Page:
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New York Knicks: Why They Should Avoid Signing J.R. Smith to Long-Term Deal

NEW YORK, NY - MARCH 28:  J.R. Smith #8 of the New York Knicks looks on against the Orlando Magic at Madison Square Garden on March 28, 2012 in New York City. NOTE TO USER: User expressly acknowledges and agrees that, by downloading and/or using this Photograph, user is consenting to the terms and conditions of the Getty Images License Agreement.  (Photo by Chris Trotman/Getty Images)
Chris Trotman/Getty Images
Sam QuinnContributor IIINovember 11, 2016

J.R. Smith has recently opted out of the final year of his contract with the New York Knicks in order to become a free agent, but has said that he wants to sign a long-term deal with the team. 

Committing big money to Smith would be a mistake for the Knicks. Considering how close they are to the luxury tax line, Smith's contract would be an unnecessary luxury.

Assuming Jeremy Lin, Landry Fields and Steve Novak are all brought back, the Knicks will have eight of their rotation spots filled with those three, along with Carmelo Anthony, Amar'e Stoudemire, Tyson Chandler, Iman Shumpert (when he recovers) and Jared Jeffries. 

Smith's shooting guard spot will be occupied by Fields and Smith; his shooting role will be filled by Novak, and his lack of defense will be filled by Anthony and Stoudemire.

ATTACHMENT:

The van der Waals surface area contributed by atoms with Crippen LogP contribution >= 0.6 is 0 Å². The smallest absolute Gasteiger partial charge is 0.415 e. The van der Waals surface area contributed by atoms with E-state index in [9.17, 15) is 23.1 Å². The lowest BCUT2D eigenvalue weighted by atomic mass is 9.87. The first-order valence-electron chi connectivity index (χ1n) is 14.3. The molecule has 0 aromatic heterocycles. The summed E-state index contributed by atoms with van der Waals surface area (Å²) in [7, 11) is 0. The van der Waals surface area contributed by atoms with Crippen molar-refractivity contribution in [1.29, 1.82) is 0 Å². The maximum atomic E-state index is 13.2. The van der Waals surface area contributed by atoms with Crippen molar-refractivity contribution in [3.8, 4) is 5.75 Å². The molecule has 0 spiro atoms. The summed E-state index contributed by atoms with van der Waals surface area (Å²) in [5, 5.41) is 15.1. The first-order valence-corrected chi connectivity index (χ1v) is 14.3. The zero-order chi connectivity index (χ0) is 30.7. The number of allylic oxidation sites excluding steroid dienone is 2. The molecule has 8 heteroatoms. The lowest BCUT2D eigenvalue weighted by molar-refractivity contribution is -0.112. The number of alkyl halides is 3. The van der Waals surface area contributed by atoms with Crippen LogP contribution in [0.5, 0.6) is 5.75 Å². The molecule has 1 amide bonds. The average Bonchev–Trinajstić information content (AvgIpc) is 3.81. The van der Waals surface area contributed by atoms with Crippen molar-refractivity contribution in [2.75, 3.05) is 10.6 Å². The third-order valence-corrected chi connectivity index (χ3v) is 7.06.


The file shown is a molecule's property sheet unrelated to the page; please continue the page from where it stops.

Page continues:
Considering that the Knicks will likely use their mid-level exception on a veteran, that doesn't exactly make Smith seem like a necessary piece to New York's long-term puzzle. 

He's a ball hog on a team filled with ball hogs, and a defensive liability on a team looking to push their identity away from that direction. 

If the Knicks really want to become a team built for Mike Woodson, they'll get as far away from Smith as possible. They'll use their free-agent money on a defensive-minded player and try to change the culture that Mike D'Antoni brought. 

Last year's offense was stagnant. There was no ball movement, as Amar'e Stoudemire and Carmelo Anthony tried to play one-on-one too often. Keeping Smith in that system will make it that much harder to fix. If the Knicks are insistent on bringing in another shooter, they should get one who can come off of screens and doesn't need half of the shot clock to get set.

In a perfect world, the Knicks would keep most of their team intact with just a few additions. 

Jeremy Lin will be the starting point guard with Jason Kidd joining as the backup.

Landry Fields and Carmelo Anthony will cover the wings, ready to be relieved by Iman Shumpert, Toney Douglas and a mid-level free agent.

Finally, Amar'e Stoudemire and Tyson Chandler will be the big men with Steve Novak and Jared Jeffries as contributors. 

That's a roster that can compete—assuming the players learn how to play together. There's no room on that team for Smith. He's a liability on defense and a black hole on offense. He has a place in the league, but not with a team that hopes to compete. Especially not this one. 

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